I see. I am not a modernist, but I have a modernist view because I do not spank my children.  Undecided

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« Reply #305 on: February 18, 2009, 01:38:20 PM »

Please stay on topic everyone and stay away from personal attacks.  This thread will be locked if it continues to spiral out of control, which is a shame, since many Orthodox members have a skewed view of the official RC teachings of purgatory and many converts from Roman Catholicism struggle with the "condition" of purgatory during their conversion and well after.  This thread should be used to remove misconceptions and for a civil discussion/debate.

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« Reply #306 on: February 18, 2009, 01:41:05 PM »

What is Justification? Justification is the declaration of God that one who trusts in Christ's atoning work, however sinful, is treated or accounted as righteous. This credited righteousness is received by faith.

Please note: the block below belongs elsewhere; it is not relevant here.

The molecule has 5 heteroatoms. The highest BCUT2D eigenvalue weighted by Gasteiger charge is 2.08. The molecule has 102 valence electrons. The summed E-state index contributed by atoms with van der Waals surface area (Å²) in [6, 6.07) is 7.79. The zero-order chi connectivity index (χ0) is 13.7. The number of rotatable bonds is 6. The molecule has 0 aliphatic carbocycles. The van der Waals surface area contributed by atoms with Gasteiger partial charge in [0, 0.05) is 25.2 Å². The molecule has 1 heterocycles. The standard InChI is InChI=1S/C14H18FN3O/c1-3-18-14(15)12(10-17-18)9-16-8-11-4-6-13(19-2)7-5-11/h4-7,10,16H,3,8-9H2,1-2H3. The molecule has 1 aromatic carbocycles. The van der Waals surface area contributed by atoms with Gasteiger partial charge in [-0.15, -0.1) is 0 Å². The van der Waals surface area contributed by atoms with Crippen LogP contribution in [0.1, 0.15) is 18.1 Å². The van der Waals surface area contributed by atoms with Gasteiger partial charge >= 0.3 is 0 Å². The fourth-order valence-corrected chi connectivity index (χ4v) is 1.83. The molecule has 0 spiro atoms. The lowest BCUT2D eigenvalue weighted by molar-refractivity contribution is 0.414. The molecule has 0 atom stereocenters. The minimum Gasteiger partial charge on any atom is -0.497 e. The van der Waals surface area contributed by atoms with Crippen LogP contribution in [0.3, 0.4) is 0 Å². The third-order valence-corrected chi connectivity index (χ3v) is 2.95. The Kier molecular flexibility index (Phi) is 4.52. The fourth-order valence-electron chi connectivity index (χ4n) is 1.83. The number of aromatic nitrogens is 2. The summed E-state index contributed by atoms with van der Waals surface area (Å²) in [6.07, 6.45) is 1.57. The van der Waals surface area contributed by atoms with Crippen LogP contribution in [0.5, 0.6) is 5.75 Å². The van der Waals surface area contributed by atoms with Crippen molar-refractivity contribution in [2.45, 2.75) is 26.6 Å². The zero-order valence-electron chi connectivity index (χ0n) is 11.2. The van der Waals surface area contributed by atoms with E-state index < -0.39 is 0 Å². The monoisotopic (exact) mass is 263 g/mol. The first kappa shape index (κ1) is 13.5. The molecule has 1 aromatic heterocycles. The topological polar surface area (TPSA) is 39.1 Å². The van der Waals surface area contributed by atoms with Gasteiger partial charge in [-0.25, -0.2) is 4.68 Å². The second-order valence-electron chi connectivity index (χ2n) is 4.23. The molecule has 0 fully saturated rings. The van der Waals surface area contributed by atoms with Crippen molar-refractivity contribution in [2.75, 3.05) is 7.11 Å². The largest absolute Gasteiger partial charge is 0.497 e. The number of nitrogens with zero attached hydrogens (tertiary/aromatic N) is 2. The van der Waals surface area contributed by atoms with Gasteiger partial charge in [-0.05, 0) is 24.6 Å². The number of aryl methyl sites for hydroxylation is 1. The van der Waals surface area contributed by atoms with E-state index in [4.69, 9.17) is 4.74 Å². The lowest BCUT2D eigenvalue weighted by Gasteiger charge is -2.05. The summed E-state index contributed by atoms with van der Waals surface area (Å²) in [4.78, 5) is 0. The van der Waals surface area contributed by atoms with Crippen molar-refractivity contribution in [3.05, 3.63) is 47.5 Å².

This is not to be viewed as if it were merely a legal fiction, or as a fantasy imagined in God's mind, or as a human hypothetical conjecture. This uprighted relation with the holy God comes about as a decisive, merciful divine act, an actual event in history that occurs on the cross.

Justification is the reversal of God's judgment against the sinner, in which the sinner is declared to be no longer exposed to the penalty of the law, which is ultimately spiritual death, but restored to divine favor. Justification is that divine act by which one stands now in the right relation with God. It is an act of God's free grace through which the sinner is absolved from guilt and accepted as righteous on account of the Son's atoning work...................

Does not seem to leave much room for purgatory.  Wink
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« Reply #307 on: February 18, 2009, 01:51:12 PM »